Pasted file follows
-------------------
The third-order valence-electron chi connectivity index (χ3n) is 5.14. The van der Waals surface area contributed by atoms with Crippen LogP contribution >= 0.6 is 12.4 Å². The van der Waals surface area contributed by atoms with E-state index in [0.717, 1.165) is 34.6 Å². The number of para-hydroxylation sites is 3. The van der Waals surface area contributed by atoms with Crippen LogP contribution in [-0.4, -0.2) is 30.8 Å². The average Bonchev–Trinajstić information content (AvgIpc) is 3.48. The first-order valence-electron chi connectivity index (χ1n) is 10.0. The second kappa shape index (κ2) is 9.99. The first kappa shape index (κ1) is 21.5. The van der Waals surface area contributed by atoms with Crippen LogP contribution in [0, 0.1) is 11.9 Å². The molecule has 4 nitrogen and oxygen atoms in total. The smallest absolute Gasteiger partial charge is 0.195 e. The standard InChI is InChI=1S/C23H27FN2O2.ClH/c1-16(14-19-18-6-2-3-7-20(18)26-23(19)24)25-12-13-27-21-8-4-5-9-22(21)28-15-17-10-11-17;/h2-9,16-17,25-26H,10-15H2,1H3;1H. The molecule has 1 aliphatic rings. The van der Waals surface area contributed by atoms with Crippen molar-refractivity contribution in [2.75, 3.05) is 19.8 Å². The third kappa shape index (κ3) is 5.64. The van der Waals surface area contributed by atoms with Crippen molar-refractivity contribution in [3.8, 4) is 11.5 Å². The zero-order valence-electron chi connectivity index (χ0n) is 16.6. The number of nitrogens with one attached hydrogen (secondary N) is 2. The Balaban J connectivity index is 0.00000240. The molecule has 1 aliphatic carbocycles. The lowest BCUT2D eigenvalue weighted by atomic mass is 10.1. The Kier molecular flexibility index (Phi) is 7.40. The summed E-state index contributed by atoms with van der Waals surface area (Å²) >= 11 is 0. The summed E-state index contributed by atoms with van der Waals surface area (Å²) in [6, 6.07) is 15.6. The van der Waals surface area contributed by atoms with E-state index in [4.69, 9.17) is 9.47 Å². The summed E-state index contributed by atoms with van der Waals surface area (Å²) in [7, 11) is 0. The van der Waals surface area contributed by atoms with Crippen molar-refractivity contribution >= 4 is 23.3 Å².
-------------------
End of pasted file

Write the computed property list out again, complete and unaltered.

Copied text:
The third-order valence-electron chi connectivity index (χ3n) is 5.14. The van der Waals surface area contributed by atoms with Crippen LogP contribution >= 0.6 is 12.4 Å². The van der Waals surface area contributed by atoms with E-state index in [0.717, 1.165) is 34.6 Å². The number of para-hydroxylation sites is 3. The van der Waals surface area contributed by atoms with Crippen LogP contribution in [-0.4, -0.2) is 30.8 Å². The average Bonchev–Trinajstić information content (AvgIpc) is 3.48. The first-order valence-electron chi connectivity index (χ1n) is 10.0. The second kappa shape index (κ2) is 9.99. The first kappa shape index (κ1) is 21.5. The van der Waals surface area contributed by atoms with Crippen LogP contribution in [0, 0.1) is 11.9 Å². The molecule has 4 nitrogen and oxygen atoms in total. The smallest absolute Gasteiger partial charge is 0.195 e. The standard InChI is InChI=1S/C23H27FN2O2.ClH/c1-16(14-19-18-6-2-3-7-20(18)26-23(19)24)25-12-13-27-21-8-4-5-9-22(21)28-15-17-10-11-17;/h2-9,16-17,25-26H,10-15H2,1H3;1H. The molecule has 1 aliphatic rings. The van der Waals surface area contributed by atoms with Crippen molar-refractivity contribution in [2.75, 3.05) is 19.8 Å². The third kappa shape index (κ3) is 5.64. The van der Waals surface area contributed by atoms with Crippen molar-refractivity contribution in [3.8, 4) is 11.5 Å². The zero-order valence-electron chi connectivity index (χ0n) is 16.6. The number of nitrogens with one attached hydrogen (secondary N) is 2. The Balaban J connectivity index is 0.00000240. The molecule has 1 aliphatic carbocycles. The lowest BCUT2D eigenvalue weighted by atomic mass is 10.1. The Kier molecular flexibility index (Phi) is 7.40. The summed E-state index contributed by atoms with van der Waals surface area (Å²) >= 11 is 0. The summed E-state index contributed by atoms with van der Waals surface area (Å²) in [6, 6.07) is 15.6. The van der Waals surface area contributed by atoms with E-state index in [4.69, 9.17) is 9.47 Å². The summed E-state index contributed by atoms with van der Waals surface area (Å²) in [7, 11) is 0. The van der Waals surface area contributed by atoms with Crippen molar-refractivity contribution >= 4 is 23.3 Å².